Bharat – Official Trailer

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The official trailer of the next big release, Salman Khan starrer Bharat is out, and this could be a Masala film done right! Other than the initial phase of Bharat and his 60s avatar, the rest of the getups and personas seem to be on point, and Salman Khan holds on to the challenge. Katrina Kaif though steals the show with a great first impression as Madam Sir, her introduction scene of the trailer is particularly good. Ali Abbas Zafar may have got it right for the genre he wants to hit.

Bharat releases on June 5th as the big Eid release.

MUSIC TEACHER Review : Echoes from the Past

The new Netflix film Music Teacher reverberates with echoes from the past that scream about regrets, incompleteness, and pangs of unrequited love in its silences. Directed by Sarthak Dasgupta, and co-written by Dasgupta and Gaurav Sharma (dialogues), the film tells a visually lyrical story about how a failed music teacher confronts his demons from the past at every step, and is torn up internally by his realities of not getting anywhere in life while being bogged down by the astounding success of his own protege against her will, and losing her in the process.

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KALANK : An Epic Scale Botch Up

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In one of the defining scenes of Kalank, Roop breaks the fourth wall and throws a question back to the audience to know “To aapne is kahaani me kya dekha – Kalank ya Mohabbat? ” I wish she could hear me saying “Kaash kuchh to dikh jaata..

And that in a nutshell is Kalank for me – a colossal disappointment as grand and as empty as the world it creates.

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LAAKHON MEIN EK : Indeed Stands Out

Laakhon Mein Ek Season 2, as created by Biswa Kalyan Rath, and directed by Abhishek Sengupta, is a grounded tale of suburban and rural India that exposes the deep rooted corruption and process inefficiencies of our medical institutions. At another level, it is also the coming of age story of a brave, young doctor, who is punished with a rural posting in a hostile village, and how she practically turns things around towards good without differentiating between duty and responsibility unlike what her seniors preach her to practice.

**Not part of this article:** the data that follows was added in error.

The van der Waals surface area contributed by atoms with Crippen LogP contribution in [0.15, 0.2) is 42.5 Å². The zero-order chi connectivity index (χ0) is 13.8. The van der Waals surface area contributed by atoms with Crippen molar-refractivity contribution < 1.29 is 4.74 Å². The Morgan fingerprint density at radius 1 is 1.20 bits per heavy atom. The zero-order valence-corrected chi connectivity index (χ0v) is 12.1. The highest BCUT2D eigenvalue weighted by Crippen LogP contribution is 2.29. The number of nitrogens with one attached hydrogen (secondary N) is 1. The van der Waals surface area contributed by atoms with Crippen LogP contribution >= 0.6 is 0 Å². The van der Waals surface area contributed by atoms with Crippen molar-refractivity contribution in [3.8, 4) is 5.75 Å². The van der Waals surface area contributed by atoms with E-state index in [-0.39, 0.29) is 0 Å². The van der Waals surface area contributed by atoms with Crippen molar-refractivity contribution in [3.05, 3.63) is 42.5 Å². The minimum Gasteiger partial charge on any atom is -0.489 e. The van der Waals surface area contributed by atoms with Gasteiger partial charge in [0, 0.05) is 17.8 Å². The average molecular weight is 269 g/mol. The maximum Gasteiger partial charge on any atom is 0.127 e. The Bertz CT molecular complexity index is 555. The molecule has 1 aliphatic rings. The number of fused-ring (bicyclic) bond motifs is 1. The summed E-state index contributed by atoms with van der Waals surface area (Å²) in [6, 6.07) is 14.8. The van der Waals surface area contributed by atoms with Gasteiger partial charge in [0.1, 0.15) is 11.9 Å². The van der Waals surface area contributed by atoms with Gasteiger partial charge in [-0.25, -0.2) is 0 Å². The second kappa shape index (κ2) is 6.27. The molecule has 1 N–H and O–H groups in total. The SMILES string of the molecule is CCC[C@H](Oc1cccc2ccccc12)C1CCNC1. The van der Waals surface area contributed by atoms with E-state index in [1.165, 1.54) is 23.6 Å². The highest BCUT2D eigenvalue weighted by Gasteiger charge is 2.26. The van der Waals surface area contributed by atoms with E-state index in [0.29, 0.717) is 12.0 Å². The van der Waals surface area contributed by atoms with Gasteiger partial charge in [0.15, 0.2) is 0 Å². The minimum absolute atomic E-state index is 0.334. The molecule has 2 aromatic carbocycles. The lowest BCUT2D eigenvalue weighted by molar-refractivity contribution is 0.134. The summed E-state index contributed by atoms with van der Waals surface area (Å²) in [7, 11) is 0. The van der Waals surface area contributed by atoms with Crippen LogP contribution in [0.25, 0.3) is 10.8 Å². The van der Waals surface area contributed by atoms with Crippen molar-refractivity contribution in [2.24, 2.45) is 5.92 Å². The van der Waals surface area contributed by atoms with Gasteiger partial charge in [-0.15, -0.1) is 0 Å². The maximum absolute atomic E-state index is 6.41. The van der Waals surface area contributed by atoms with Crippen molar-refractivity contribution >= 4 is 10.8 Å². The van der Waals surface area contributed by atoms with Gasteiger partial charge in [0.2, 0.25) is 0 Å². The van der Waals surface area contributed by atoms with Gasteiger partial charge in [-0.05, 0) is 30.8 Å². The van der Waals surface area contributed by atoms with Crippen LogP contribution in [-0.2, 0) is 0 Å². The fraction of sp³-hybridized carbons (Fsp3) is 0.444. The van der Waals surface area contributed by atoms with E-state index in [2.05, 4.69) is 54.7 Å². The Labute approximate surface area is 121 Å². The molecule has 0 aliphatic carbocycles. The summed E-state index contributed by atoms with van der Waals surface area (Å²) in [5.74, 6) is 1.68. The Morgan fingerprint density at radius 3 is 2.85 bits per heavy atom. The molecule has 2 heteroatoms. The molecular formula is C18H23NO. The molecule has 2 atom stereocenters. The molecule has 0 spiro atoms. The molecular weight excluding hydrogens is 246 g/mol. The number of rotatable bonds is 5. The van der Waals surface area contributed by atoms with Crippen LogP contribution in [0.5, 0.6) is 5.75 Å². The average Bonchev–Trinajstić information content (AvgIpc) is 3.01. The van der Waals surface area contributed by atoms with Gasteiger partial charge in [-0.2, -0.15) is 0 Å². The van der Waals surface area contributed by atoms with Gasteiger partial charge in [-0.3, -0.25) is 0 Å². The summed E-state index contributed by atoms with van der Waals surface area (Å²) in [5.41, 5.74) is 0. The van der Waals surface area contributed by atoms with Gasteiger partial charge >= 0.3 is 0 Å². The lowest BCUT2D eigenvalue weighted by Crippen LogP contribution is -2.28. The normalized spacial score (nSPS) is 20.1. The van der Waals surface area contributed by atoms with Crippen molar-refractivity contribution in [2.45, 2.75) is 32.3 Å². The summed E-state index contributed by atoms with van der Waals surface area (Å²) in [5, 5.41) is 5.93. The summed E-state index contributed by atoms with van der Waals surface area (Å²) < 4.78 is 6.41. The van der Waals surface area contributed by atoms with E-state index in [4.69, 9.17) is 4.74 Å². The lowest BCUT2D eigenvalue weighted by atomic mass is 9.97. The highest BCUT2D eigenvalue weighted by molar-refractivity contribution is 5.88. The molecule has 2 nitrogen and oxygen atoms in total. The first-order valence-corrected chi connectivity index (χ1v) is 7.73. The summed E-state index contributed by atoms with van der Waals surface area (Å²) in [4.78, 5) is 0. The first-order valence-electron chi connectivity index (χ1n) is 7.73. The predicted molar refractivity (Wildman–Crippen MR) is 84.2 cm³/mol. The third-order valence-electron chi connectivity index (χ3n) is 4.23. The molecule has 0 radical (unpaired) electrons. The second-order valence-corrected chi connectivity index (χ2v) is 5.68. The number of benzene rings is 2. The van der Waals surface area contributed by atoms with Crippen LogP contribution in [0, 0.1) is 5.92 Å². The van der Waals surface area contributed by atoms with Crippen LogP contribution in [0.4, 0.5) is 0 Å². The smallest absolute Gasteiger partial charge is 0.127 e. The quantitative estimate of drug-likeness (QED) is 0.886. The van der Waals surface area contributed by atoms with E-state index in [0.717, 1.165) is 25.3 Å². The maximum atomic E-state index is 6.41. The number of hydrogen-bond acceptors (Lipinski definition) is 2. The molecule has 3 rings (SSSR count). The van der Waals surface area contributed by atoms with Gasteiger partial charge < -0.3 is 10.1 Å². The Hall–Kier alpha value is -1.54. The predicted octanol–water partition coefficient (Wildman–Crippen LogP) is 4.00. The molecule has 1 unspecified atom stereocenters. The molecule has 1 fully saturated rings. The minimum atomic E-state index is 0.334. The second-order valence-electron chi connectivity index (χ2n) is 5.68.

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TARIKH : The Refreshing Timeline of Emotions

Gulzar, in one of his reminiscences of Pancham, had once said..

Ye ghalat hain ki waqt guzar jaata hain.. Waqt, time eternal hain, permanent hain.. aur kabhi nahi guzarta.. Jo guzar jaata hain woh hum aur tum hain..”

In Churni Ganguly’s Tarikh, the three central characters Ani, Ira or Rudra could have easily said the same about life as it happens to them. The footprint that one creates during a lifetime on the minds and hearts of the near ones, or not so near ones, either in the real or virtual world’s timeline, becomes a permanent impression for life, even after people are long gone. The timeline hence gets frozen in eternity, and becomes a staggering documentation of what people stand for or cannot stand for in their lifetime – beliefs, fear, aspirations, insecurities, or passing emotions of joy, pain, envy, love, loss and everything in between.

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MUKHERJEE DAR BOU : Good Intent, Poor Execution, Forgettable Experience